Although the movie-theater building boom appears to be over, the upward pressure on ticket prices is likely to continue, observers say. "If history is any guide, I think we'll see $10 movie tickets before the year 2000," said Douglas Gomery, a University of Maryland professor who specializes in the economics of the entertainment business.

This is because Hollywood still has plenty of incentive to keep upping the budget ante, Gomery said. For one thing, higher ticket prices haven't scared off many moviegoers. After all, though it is true that attendence has been flat over the past two decades, it's also true that it hasn't declined even as ticket prices continued to climb.

More importantly, a hit film can reap a fortune in a long chain of lucrative "after markets." Last year, the revenue from these secondary distribution channels -- foreign theatrical exhibition, home video, cable and broadcast TV airings, even product licensing spin-offs -- was about twice the $5 billion that U.S. movie theaters took in at the box office.

"Hollywood is willing to invest a lot more money in movies now than 10 years ago because of all the markets it has to recoup the investment," Gomery said. The risks if a movie bombs are higher, he said, "but so are the payoffs."

In recent weeks, there has been talk of an economic revolution of sorts in Hollywood -- a counterrevolution against soaring budgets. Sobered by the dismal results of such expensive productions as "Days of Thunder," "Bonfire of the Vanities" and "Rocky V," the heads of Warner Bros., Walt Disney Co., Paramount Pictures Corp. and Columbia Pictures have publicly said they will attempt to restrain star salaries and marketing budgets.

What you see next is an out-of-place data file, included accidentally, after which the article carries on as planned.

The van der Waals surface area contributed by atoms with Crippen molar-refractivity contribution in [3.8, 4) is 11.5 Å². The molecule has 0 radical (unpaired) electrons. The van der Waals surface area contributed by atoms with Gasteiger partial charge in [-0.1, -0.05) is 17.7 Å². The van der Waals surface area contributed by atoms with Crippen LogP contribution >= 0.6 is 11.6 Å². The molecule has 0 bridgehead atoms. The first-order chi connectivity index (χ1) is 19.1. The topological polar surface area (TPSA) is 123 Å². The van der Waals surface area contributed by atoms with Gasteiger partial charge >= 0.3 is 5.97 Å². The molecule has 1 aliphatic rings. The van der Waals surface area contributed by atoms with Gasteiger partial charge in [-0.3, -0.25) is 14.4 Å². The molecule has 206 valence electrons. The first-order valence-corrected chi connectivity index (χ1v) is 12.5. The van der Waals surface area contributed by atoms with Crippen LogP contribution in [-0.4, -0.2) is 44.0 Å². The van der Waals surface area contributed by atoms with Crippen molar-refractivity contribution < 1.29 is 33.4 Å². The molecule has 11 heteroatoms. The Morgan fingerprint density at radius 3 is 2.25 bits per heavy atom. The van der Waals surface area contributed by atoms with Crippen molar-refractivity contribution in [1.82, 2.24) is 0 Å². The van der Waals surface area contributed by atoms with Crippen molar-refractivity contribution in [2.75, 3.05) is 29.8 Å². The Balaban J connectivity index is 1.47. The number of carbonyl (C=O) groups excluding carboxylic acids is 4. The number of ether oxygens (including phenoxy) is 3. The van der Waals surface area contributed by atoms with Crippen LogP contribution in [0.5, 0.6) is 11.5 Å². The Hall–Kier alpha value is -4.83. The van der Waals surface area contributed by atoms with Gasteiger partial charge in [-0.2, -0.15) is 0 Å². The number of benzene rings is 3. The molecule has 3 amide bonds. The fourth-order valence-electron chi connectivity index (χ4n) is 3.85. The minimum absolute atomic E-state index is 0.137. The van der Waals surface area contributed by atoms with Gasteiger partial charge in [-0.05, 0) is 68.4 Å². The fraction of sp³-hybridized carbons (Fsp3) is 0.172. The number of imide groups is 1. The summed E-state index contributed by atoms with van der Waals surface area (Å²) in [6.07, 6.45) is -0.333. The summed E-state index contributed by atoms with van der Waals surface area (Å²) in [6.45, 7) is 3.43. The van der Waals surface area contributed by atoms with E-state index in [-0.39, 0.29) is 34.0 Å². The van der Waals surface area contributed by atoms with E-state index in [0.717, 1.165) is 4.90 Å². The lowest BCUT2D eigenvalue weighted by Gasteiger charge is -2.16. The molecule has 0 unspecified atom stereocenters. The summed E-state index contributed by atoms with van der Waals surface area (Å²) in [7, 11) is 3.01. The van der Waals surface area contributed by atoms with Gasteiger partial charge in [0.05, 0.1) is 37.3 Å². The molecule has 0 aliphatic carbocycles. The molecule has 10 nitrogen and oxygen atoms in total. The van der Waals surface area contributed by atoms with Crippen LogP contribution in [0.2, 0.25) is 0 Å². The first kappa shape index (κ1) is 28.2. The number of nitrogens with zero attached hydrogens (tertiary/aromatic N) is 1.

The new conventional wisdom that small can be better has been reinforced by the success of three relatively low-budget films, "Ghost," "Pretty Woman" and "Home Alone," which have become the top-grossing movies released in 1990.

More Big-Budget Flicks

But a number of people aren't so sure Hollywood is putting budgets on a diet, not as long as the market for movies keeps growing. Indeed, even as the moguls vowed to restrain production costs last month, their studios were hard at work preparing to release a flood of movies that will cost well over $30 million each. Coming next summer to a theater near you: Schwarzenegger's "Terminator II," at an estimated cost of $82 million.

"No matter how much lip service the studios pay to {cutting} actors' and directors' salaries," said Ira Mayer, the publisher of Entertainment Marketing Letter, "they'll always have to pay those dollars to the people who can deliver a hit."